However, the Schiavo case underscores the need for legal review in exceptional cases, where there is significant evidence that money or other personal temptations hinder a spouse's ability to advocate for the patient without bias. Every case is unique, and patients themselves generally know best who will represent their wishes most faithfully. They do their family or other loved ones a great service by clarifying who should make such decisions (and, by implication, who should not).

How you can plan ahead. Once people recognize the importance of making their medical treatment wishes known in advance—or their loved ones recognize it for them—what can they do? One important option is writing an advance directive.

An advance directive simply gives directions to caregivers in advance. It may include a durable power of attorney for health care ("durable power" for short), which specifies who is to make decisions on behalf of the patient should the patient loses the capacity to do so. It may include a living will, which provides whatever information the patient wants to provide to guide such decisions. In many cases, it includes both.

The living will is the oldest and most familiar form of advance directive. Many people are rightly uncomfortable with it when it is used alone, without a durable power. The reason is that any directions patients can give about the type of treatments they want or (more commonly) don't want in life-threatening situations are unavoidably general. They may not accurately represent patients' wishes in exceptional cases. They may open the door to unwanted premature death—though confusion can lead to overtreatment instead.

Many wisely prioritize the durable power as the more important provision of an advance directive. It can virtually ensure that there will be a live decision-maker present to represent the patient's wishes in the particular situation where decisions for the patient must be made. There are three reasons why people's advance directives sometimes do not accomplish this goal, even when they contain a durable power.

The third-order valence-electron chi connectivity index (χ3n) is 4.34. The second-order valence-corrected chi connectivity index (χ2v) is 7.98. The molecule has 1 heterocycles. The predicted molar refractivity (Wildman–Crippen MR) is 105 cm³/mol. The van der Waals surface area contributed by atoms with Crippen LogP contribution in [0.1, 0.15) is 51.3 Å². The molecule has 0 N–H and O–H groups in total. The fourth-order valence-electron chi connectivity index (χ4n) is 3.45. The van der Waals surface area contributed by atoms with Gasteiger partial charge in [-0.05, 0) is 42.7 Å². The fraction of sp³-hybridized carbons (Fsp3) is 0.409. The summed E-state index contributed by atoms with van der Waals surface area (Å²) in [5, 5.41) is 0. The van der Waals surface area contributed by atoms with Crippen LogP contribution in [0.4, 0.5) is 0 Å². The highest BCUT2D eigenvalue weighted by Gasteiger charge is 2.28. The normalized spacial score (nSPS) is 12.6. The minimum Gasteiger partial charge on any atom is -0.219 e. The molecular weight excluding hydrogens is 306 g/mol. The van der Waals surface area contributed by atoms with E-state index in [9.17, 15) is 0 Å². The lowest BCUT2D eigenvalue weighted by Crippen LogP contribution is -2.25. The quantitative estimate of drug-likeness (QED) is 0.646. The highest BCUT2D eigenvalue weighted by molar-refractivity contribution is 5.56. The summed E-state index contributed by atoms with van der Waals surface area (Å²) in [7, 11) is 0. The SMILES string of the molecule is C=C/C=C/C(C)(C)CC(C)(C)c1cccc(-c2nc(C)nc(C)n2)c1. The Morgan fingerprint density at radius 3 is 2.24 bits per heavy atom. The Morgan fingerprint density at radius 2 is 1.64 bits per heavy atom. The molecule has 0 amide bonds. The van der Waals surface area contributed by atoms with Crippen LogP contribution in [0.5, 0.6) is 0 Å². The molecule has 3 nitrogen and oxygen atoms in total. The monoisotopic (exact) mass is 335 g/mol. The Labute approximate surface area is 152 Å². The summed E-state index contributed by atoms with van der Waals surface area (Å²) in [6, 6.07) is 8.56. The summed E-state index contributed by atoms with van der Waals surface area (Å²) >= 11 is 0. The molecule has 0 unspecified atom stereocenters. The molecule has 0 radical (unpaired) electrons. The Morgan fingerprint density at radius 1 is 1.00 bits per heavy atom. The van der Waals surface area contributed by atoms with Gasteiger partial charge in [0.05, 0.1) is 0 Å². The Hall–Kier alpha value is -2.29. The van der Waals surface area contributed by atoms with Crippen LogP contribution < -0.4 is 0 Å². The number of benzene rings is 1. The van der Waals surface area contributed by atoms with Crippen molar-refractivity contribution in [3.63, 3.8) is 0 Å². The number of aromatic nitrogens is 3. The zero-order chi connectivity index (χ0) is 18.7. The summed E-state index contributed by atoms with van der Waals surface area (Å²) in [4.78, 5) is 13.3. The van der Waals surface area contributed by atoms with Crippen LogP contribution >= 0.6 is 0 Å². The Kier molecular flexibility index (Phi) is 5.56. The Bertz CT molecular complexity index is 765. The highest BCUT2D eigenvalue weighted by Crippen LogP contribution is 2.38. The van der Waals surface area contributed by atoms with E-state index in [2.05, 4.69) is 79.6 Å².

First, sometimes only one person is given the decision-making power. However, decision-makers can be incapacitated by the same accident as injured the patient, or can be unable or unavailable to represent the patient's wishes for many other reasons. Durable power documents should therefore appoint a back-up decision-maker, or even more than one if the first two decision-makers might well be unavailable at the same time.

Second, a person sometimes appoints decision-makers without notifying them or discussing his or her treatment wishes with them. Those appointed may be fine people, but if they do not specifically know what the person wants, they cannot ensure that decisions made actually honor that person's wishes. Moreover, if they do not even know that they have been appointed, they may not take the initiative necessary to become immediately available for decision-making when they hear that the person's mental ability has been compromised.

Third, people's advance directives may contain both living will and durable power sections, but lack any explicit indication as to which takes priority over the other. This is perhaps the most common omission in advance directives. Including living will guidance for caregivers in advance directives is fine—it can help remind decision-makers of what matters most to patients. However, advance directives must specify that such guidance can be disregarded when (and only when) the appointed decision-maker deems that following it would result in an action contrary to the patient's wishes—for example, in unanticipated exceptional situations. Otherwise, advance directives can create the same problem that living wills alone cause, when no durable power is included. Advance directives should give those with decision-making power the explicit authority to interpret living will provisions if clarification is needed.

A Practical Next Step You Can Take: Download Advance Directive Form with Instructions (PDF)